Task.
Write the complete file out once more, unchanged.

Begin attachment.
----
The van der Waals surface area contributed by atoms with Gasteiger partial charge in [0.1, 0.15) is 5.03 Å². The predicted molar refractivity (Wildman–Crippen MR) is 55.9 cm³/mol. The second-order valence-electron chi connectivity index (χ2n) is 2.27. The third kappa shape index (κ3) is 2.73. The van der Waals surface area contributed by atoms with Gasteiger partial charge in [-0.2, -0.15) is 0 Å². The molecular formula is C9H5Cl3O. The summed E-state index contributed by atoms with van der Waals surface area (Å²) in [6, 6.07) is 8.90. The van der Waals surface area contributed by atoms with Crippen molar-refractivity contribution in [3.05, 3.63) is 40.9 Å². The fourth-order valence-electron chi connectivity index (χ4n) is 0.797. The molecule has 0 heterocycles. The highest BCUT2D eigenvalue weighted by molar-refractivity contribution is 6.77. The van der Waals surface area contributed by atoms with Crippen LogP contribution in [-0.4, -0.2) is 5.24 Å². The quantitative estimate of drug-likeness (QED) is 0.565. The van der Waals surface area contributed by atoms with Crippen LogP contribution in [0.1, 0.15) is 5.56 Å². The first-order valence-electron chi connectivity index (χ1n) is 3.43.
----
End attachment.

The van der Waals surface area contributed by atoms with Gasteiger partial charge in [0.1, 0.15) is 5.03 Å². The predicted molar refractivity (Wildman–Crippen MR) is 55.9 cm³/mol. The second-order valence-electron chi connectivity index (χ2n) is 2.27. The third kappa shape index (κ3) is 2.73. The van der Waals surface area contributed by atoms with Gasteiger partial charge in [-0.2, -0.15) is 0 Å². The molecular formula is C9H5Cl3O. The summed E-state index contributed by atoms with van der Waals surface area (Å²) in [6, 6.07) is 8.90. The van der Waals surface area contributed by atoms with Crippen molar-refractivity contribution in [3.05, 3.63) is 40.9 Å². The fourth-order valence-electron chi connectivity index (χ4n) is 0.797. The molecule has 0 heterocycles. The highest BCUT2D eigenvalue weighted by molar-refractivity contribution is 6.77. The van der Waals surface area contributed by atoms with Crippen LogP contribution in [-0.4, -0.2) is 5.24 Å². The quantitative estimate of drug-likeness (QED) is 0.565. The van der Waals surface area contributed by atoms with Crippen LogP contribution in [0.1, 0.15) is 5.56 Å². The first-order valence-electron chi connectivity index (χ1n) is 3.43.